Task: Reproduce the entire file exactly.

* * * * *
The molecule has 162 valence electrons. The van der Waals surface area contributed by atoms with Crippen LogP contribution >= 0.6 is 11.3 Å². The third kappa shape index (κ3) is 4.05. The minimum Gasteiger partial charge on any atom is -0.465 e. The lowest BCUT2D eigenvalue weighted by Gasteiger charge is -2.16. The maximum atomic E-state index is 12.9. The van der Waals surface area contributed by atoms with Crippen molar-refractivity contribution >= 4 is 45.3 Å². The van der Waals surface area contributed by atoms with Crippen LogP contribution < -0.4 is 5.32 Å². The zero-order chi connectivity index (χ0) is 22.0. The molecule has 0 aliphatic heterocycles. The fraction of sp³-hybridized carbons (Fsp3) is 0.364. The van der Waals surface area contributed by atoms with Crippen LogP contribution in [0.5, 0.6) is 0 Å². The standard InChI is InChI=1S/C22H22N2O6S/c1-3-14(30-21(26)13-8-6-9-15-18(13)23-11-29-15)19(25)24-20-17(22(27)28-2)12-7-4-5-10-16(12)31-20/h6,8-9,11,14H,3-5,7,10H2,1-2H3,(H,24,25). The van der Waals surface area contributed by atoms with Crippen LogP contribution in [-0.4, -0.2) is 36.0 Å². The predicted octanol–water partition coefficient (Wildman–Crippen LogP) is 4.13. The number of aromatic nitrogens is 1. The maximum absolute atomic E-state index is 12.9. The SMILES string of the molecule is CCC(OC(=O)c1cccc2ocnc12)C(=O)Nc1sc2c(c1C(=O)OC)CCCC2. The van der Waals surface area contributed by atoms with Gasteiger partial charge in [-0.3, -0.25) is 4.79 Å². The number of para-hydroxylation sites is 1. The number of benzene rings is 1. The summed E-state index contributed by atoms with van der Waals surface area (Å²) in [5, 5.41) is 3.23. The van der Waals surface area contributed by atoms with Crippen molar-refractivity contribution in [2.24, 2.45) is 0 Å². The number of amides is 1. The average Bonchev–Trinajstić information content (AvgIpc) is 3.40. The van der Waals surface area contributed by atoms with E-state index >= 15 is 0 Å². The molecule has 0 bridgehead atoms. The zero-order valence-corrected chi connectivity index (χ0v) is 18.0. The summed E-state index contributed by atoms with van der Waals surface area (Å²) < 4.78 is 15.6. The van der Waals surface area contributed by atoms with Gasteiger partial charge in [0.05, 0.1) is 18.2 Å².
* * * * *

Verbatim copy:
The molecule has 162 valence electrons. The van der Waals surface area contributed by atoms with Crippen LogP contribution >= 0.6 is 11.3 Å². The third kappa shape index (κ3) is 4.05. The minimum Gasteiger partial charge on any atom is -0.465 e. The lowest BCUT2D eigenvalue weighted by Gasteiger charge is -2.16. The maximum atomic E-state index is 12.9. The van der Waals surface area contributed by atoms with Crippen molar-refractivity contribution >= 4 is 45.3 Å². The van der Waals surface area contributed by atoms with Crippen LogP contribution < -0.4 is 5.32 Å². The zero-order chi connectivity index (χ0) is 22.0. The molecule has 0 aliphatic heterocycles. The fraction of sp³-hybridized carbons (Fsp3) is 0.364. The van der Waals surface area contributed by atoms with Crippen LogP contribution in [0.5, 0.6) is 0 Å². The standard InChI is InChI=1S/C22H22N2O6S/c1-3-14(30-21(26)13-8-6-9-15-18(13)23-11-29-15)19(25)24-20-17(22(27)28-2)12-7-4-5-10-16(12)31-20/h6,8-9,11,14H,3-5,7,10H2,1-2H3,(H,24,25). The van der Waals surface area contributed by atoms with Crippen LogP contribution in [-0.4, -0.2) is 36.0 Å². The predicted octanol–water partition coefficient (Wildman–Crippen LogP) is 4.13. The number of aromatic nitrogens is 1. The maximum absolute atomic E-state index is 12.9. The SMILES string of the molecule is CCC(OC(=O)c1cccc2ocnc12)C(=O)Nc1sc2c(c1C(=O)OC)CCCC2. The van der Waals surface area contributed by atoms with Gasteiger partial charge in [-0.3, -0.25) is 4.79 Å². The number of para-hydroxylation sites is 1. The number of benzene rings is 1. The summed E-state index contributed by atoms with van der Waals surface area (Å²) in [5, 5.41) is 3.23. The van der Waals surface area contributed by atoms with Crippen molar-refractivity contribution in [2.24, 2.45) is 0 Å². The number of amides is 1. The average Bonchev–Trinajstić information content (AvgIpc) is 3.40. The van der Waals surface area contributed by atoms with E-state index >= 15 is 0 Å². The molecule has 0 bridgehead atoms. The zero-order valence-corrected chi connectivity index (χ0v) is 18.0. The summed E-state index contributed by atoms with van der Waals surface area (Å²) < 4.78 is 15.6. The van der Waals surface area contributed by atoms with Gasteiger partial charge in [0.05, 0.1) is 18.2 Å².